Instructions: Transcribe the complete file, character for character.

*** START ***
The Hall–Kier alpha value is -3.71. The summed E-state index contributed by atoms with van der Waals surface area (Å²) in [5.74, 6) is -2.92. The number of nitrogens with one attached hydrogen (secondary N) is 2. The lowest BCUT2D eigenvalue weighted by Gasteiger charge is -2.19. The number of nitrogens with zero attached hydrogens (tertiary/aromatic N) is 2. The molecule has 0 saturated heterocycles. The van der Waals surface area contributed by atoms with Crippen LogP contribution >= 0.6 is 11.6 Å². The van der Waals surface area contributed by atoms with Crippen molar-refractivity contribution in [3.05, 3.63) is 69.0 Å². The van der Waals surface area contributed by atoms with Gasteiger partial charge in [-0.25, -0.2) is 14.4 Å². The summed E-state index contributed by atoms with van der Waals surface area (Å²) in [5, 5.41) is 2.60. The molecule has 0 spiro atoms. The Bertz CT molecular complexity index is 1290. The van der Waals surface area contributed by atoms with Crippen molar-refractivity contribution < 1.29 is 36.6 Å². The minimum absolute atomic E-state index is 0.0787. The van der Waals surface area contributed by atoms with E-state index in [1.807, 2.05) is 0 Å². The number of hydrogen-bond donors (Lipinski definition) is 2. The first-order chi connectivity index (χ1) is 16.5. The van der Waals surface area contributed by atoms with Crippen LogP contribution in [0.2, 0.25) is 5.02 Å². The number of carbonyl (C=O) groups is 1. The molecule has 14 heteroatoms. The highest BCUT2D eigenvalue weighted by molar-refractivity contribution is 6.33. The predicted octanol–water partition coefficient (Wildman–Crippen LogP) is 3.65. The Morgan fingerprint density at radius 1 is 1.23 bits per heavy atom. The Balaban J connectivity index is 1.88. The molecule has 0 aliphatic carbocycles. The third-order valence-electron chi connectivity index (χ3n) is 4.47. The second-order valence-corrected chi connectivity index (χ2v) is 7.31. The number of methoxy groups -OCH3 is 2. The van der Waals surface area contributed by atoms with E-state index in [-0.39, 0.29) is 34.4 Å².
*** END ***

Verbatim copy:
The Hall–Kier alpha value is -3.71. The summed E-state index contributed by atoms with van der Waals surface area (Å²) in [5.74, 6) is -2.92. The number of nitrogens with one attached hydrogen (secondary N) is 2. The lowest BCUT2D eigenvalue weighted by Gasteiger charge is -2.19. The number of nitrogens with zero attached hydrogens (tertiary/aromatic N) is 2. The molecule has 0 saturated heterocycles. The van der Waals surface area contributed by atoms with Crippen LogP contribution >= 0.6 is 11.6 Å². The van der Waals surface area contributed by atoms with Crippen molar-refractivity contribution in [3.05, 3.63) is 69.0 Å². The van der Waals surface area contributed by atoms with Gasteiger partial charge in [-0.25, -0.2) is 14.4 Å². The summed E-state index contributed by atoms with van der Waals surface area (Å²) in [5, 5.41) is 2.60. The molecule has 0 spiro atoms. The Bertz CT molecular complexity index is 1290. The van der Waals surface area contributed by atoms with Crippen molar-refractivity contribution < 1.29 is 36.6 Å². The minimum absolute atomic E-state index is 0.0787. The van der Waals surface area contributed by atoms with E-state index in [1.807, 2.05) is 0 Å². The number of hydrogen-bond donors (Lipinski definition) is 2. The first-order chi connectivity index (χ1) is 16.5. The van der Waals surface area contributed by atoms with Crippen LogP contribution in [0.2, 0.25) is 5.02 Å². The number of carbonyl (C=O) groups is 1. The molecule has 14 heteroatoms. The highest BCUT2D eigenvalue weighted by molar-refractivity contribution is 6.33. The predicted octanol–water partition coefficient (Wildman–Crippen LogP) is 3.65. The Morgan fingerprint density at radius 1 is 1.23 bits per heavy atom. The Balaban J connectivity index is 1.88. The molecule has 0 aliphatic carbocycles. The third-order valence-electron chi connectivity index (χ3n) is 4.47. The second-order valence-corrected chi connectivity index (χ2v) is 7.31. The number of methoxy groups -OCH3 is 2. The van der Waals surface area contributed by atoms with E-state index in [-0.39, 0.29) is 34.4 Å².